Lillian Nave  05:58

No It’s fantastic. And you know, what’s, what’s interesting to me your first answer that talked about your perfectionist tendencies, and then your sense of creativity being a typical, like, it’s not the usual type of creativity, like the singing, dancing, or creative arts, that sort of thing. Because I also have felt that way. In fact, I never thought I was creative at all. And I think that’s one of the reasons why I gravitated gravitated towards the field of art history is because I saw these amazing artists and creators. And I thought I could never do that. And I don’t have any talent or skills in especially the visual arts. And I was just so fascinated by it. And I just never thought I was very creative at all, because I really defined creativity by those types of very traditional ways. And being a perfectionist kind of hampers that freedom to create, in what I felt like in those ways. And because I was very much by the book, and kind of that perfectionist tendency, but it wasn’t until much later that somebody else had to tell me, No, you aren’t creative. You’re just creative in these other ways. Exactly the kind that you’re talking about.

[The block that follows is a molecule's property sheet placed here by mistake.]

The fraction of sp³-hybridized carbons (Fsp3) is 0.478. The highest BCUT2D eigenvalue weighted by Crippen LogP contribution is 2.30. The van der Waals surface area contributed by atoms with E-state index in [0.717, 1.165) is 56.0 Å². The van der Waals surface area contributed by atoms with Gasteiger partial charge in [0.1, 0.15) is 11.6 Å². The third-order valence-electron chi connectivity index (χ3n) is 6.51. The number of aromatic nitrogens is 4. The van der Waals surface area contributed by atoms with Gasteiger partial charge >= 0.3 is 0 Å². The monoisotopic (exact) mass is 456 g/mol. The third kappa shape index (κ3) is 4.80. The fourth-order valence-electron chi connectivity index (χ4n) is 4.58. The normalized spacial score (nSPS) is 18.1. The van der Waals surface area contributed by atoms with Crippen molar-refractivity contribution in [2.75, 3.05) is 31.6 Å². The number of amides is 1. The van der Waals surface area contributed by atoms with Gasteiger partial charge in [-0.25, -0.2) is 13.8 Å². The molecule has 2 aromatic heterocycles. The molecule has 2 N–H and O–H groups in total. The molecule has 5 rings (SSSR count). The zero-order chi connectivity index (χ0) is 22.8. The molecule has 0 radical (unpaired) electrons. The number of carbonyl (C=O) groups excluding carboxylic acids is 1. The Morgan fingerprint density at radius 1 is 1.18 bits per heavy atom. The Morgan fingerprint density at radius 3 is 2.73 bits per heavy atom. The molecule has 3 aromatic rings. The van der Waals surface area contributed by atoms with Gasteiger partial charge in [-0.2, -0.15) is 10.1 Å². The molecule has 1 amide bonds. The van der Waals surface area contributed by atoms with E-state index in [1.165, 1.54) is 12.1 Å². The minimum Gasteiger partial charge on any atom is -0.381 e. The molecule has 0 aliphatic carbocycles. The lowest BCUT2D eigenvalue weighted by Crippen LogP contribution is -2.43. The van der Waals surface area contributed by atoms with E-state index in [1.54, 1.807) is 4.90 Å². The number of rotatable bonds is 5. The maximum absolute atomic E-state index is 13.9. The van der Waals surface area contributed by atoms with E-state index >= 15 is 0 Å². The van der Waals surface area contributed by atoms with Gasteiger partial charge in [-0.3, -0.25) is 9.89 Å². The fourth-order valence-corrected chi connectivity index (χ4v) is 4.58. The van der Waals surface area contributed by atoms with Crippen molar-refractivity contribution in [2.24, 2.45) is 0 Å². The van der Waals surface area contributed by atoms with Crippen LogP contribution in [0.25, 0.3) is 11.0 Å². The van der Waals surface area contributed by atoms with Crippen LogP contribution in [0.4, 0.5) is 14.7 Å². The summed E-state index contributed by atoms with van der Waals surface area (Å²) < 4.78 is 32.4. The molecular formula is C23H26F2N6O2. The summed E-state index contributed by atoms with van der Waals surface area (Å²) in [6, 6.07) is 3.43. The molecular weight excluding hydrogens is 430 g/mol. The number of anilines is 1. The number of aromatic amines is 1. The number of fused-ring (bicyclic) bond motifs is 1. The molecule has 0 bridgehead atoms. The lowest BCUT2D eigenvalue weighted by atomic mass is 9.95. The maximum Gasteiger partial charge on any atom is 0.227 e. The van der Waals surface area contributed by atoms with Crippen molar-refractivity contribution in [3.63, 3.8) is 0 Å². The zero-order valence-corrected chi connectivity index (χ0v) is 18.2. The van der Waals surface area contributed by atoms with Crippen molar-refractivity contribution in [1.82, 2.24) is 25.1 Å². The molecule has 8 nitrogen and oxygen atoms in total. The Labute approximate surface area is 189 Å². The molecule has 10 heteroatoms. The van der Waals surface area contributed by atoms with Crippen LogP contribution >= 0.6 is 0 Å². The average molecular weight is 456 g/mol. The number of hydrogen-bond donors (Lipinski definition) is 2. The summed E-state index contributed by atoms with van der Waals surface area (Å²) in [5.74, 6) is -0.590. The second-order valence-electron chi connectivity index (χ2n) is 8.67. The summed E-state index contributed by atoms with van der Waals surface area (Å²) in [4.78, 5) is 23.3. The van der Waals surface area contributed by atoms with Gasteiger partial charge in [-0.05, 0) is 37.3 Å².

Tolu Noah  07:13

Yeah. And I think that’s a common misconception is conflating creativity with artistic ability. Yeah. And it’s really about ideating, you know, coming up with new ideas and, and demonstrating your creativity in those ways. And so, yeah, I’m like, Yeah, I’m creative. I just, it just doesn’t manifest in the same way that it does for maybe a lot of other people.

Lillian Nave  07:35

Yeah, I had this like, really slim definition. And I like it, that you’re, it’s like going off script and to just try different things. ideating. I like that as a much better understanding of creativity. So well, you’ve already started telling me a little bit about your multiple means of engagement. But that’s a really big part major part I one of the three columns of our UDL chart, but multiple means of engagement is so important. And my first question is something you talk about a lot, which are strategies, and for multiple ways of engaging our students, and what do you suggest to engage students, both before and during, let’s say, a synchronous lecture, and then also after lecture or class times?

Tolu Noah  08:24